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Here’s another driveway gate that we clad in balau in Umdloti, North of Durban. In the pics you can see the old gate which we left in place while we installed the new balau timber clad driveway gate and them removed it afterwards and scrapped it. Because this gate is right on the road facing the beach it had rusted beyond repair.

The steel gate was designed using 38mm x 76mm rectangular tube as a rectangular outer frame which then had a cross flat bar of 5mm x 30mm running horizontally across from one side to the other. At the top and bottom we welded flat bar on to the rectangular tube which had pre drilled holes in it to accept our deck boards. The horizontal cross flat bar was there to stop the deck boards bowing over time. It was all hot dip galvanised. I don’t recommend painting the galvanised steel. It can be done quite successfully but will always be a maintenance issue and will need re-painting every year or 18 months.

We set he track in concrete and attached the brackets which keep the gate plumb and then set the gate on its track. Only once it was on its track did we attach the deck boards to the flat bar on the top and flat bar on the bottom by lining up the board with equal spaces and drilling a hole through the wood. We used a 40mm galvanised hex bolt with a nut on the back-end and then finished it off with a stainless steel dome nut. It would be better to use stainless throughout, that is the bolt, washers nuts and dome nuts as they won’t rust.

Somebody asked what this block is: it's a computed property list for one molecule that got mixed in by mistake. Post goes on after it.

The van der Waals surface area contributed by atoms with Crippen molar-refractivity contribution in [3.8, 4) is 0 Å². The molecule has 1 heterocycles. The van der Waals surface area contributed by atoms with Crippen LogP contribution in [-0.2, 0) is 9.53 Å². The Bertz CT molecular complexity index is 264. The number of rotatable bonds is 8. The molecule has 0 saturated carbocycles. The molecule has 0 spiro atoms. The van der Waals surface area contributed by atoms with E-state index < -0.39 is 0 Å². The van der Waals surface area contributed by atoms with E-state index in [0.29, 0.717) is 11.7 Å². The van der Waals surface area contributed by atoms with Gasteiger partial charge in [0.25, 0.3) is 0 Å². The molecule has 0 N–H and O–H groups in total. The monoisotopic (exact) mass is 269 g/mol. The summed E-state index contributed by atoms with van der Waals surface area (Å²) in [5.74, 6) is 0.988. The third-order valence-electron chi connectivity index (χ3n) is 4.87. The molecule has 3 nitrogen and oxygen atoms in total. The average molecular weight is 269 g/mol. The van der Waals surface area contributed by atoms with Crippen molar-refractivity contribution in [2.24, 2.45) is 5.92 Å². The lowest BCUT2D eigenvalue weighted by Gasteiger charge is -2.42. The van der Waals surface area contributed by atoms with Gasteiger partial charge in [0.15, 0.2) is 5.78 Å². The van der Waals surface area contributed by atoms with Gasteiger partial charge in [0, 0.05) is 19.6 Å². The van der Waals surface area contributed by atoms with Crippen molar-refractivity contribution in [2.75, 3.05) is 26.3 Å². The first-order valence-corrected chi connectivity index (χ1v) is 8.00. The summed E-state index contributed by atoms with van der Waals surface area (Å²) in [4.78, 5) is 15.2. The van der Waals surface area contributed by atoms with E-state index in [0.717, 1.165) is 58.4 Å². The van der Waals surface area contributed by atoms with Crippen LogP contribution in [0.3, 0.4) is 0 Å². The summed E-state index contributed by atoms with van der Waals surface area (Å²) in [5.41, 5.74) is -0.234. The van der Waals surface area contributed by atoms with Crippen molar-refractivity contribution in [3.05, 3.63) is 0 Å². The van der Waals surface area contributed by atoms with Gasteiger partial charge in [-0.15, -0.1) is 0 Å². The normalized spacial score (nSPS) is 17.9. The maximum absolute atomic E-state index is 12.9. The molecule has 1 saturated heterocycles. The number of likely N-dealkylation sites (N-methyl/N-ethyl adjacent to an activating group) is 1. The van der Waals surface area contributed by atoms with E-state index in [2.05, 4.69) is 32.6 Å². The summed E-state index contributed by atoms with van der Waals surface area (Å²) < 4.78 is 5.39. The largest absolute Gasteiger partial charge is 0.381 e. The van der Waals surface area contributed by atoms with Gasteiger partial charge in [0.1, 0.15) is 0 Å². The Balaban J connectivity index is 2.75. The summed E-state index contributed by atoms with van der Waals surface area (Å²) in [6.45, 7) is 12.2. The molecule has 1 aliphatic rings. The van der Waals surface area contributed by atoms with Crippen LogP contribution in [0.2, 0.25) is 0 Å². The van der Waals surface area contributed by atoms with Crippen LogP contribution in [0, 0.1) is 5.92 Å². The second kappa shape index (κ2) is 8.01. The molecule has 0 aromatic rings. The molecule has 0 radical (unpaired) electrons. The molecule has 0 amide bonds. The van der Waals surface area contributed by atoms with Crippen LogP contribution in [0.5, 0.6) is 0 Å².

Driveway gate clad in balau

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We left the timber unsealed as the client wanted it to turn natural grey. It doesn’t really affect the longevity of the timber. Balau contains natural resins and oils which slow down the process of rot considerably compared to other woods.

The trick in setting these deck boards is to make sure that they are equally spaced. It is fairly simple because the pre drilled holes are calculated to be dead centre so theoretically each hole should be drilled through the centre of the board. Practically though you need to still be careful to get the space between boards equal even at the cost of not drilling dead center of each board. The time-consuming part of this job is pre-cutting the deck boards to exactly the correct length to fit snugly in below the top and bottom tube.

The flat bar on the top and bottom, to which the board is attached, is set off centre so that the steel on the front of the gate is flush with the deck boards once they are installed. i.e. the deck boards are recessed.

When measuring for the steel frame you want to get the whole frame visible when the gate is in a closed position. You always set your boards so that the good side is on the outside.

What goes very nicely with these types of gates is matching timber in fills on a masonry boundary wall.

Driveway gate clad in balau

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For a free no obligation quote for driveway gates clad in balau or other timber, timber in fills on boundary walls and all your outdoor timber construction, please contact us on 082 496 5444 or use the contact us form below.